The new cruise terminal project is currently undergoing environmental review. In addition to the Port, city, state and federal agencies will need to review the cruise terminal’s effect on issues including downtown traffic and Elliott Bay water quality for construction to proceed.

Terminal 46 operated for decades as a cargo offloading terminal for large container ships.

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In April, the Port agreed to rent the northern part of Terminal 46 from the Northwest Seaport Alliance (NWSA), a joint venture between the Seattle and Tacoma ports that jointly manages cargo terminals in both cities.

The rental arrangement was part of a package of agreements that eased the way for a $500 million facelift at Terminal 5, in West Seattle, to handle larger cargo vessels.

The Port said it also needed the extra cruise berth to cope with increased demand for Alaska voyages, the focus of Seattle’s cruise market.

With T-shirts reading, “Carnival’s Pollution: Bad for Business,” climate activists staged a quiet protest inside a cruise industry conference Wednesday in Seattle. They were protesting the construction of a new cruise industry terminal near Pioneer Square. Carnival is a member of a consortium bidding on the right to develop and manage the new terminal. In 2016, it pleaded guilty to seven felonies related to its environmental record. (Katherine Long/ The Seattle Times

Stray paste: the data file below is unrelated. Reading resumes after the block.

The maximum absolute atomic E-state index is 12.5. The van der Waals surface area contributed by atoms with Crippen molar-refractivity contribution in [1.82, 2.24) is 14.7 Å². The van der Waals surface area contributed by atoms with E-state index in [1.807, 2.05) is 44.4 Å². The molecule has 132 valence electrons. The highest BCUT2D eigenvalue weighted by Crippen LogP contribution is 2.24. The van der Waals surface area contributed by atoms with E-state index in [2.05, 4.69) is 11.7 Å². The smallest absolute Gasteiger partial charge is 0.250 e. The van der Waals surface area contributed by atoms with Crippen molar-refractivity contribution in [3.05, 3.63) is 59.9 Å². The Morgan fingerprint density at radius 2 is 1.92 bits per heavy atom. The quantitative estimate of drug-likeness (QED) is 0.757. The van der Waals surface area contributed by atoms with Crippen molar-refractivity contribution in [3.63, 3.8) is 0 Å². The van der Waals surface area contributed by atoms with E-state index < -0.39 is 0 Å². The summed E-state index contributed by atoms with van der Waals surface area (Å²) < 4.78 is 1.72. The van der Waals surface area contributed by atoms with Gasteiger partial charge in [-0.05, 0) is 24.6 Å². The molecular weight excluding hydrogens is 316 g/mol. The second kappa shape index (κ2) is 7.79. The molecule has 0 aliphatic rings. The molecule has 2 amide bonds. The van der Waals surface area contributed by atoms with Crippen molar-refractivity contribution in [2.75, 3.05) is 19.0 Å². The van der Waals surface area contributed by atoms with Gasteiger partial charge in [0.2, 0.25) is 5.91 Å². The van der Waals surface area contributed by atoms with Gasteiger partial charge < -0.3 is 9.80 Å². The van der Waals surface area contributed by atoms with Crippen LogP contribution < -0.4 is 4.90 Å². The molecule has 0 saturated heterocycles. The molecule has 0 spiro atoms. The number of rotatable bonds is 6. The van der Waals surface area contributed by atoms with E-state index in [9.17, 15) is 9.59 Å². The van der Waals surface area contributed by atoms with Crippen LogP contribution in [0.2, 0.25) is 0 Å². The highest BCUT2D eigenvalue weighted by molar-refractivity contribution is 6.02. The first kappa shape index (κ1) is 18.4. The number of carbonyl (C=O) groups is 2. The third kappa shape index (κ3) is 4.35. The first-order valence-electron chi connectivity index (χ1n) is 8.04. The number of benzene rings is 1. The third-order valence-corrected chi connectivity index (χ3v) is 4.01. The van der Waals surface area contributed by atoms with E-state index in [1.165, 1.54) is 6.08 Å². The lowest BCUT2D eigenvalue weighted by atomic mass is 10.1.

With T-shirts reading, “Carnival’s Pollution: Bad for Business,” climate activists staged a quiet protest inside a cruise industry conference Wednesday in Seattle. They were protesting the construction of a new cruise industry terminal near Pioneer Square. Carnival is a member of a consortium bidding on the right to develop and manage the new terminal. In 2016, it pleaded guilty to seven felonies related to its environmental record. (Katherine Long/ The Seattle Times

At the conference, cruise line executives said they hoped to send even more ships to Alaska, including by extending the season. Capacity at the Port’s three current cruise berths — two at Terminal 91 and one at Terminal 66 — is already strained during the summer.

The rest of Terminal 46 will remain an area for smaller cargo vessels to load and offload goods.

But it’s unclear how viable that plan is. Last week, the NWSA announced it had extended the deadline for proposals to manage the cargo portion of T46, after receiving only three bids.

Even when the plan was under discussion earlier this year, some port commissioners said they were skeptical there’s enough demand to justify siting a cargo berth at Terminal 46.

“I’m vitally concerned about how much space we can really fill up from a working waterfront scenario,” said Tacoma Port Commissioner Don Meyer at an April NWSA meeting. “Why are we messing around with that scenario? Why not get realistic about what’s the long-term play here?”

In other words, more cruise ships.

Norm Nielsen, dressed a polar bear, waits outside the Embassy Suites in Pioneer Square where a cruise ship industry meeting was taking place Wednesday in Seattle. (Alan Berner / The Seattle Times)
Norm Nielsen, dressed a polar bear, waits outside the Embassy Suites in Pioneer Square where a cruise ship industry meeting was taking place Wednesday in Seattle. (Alan Berner / The Seattle Times)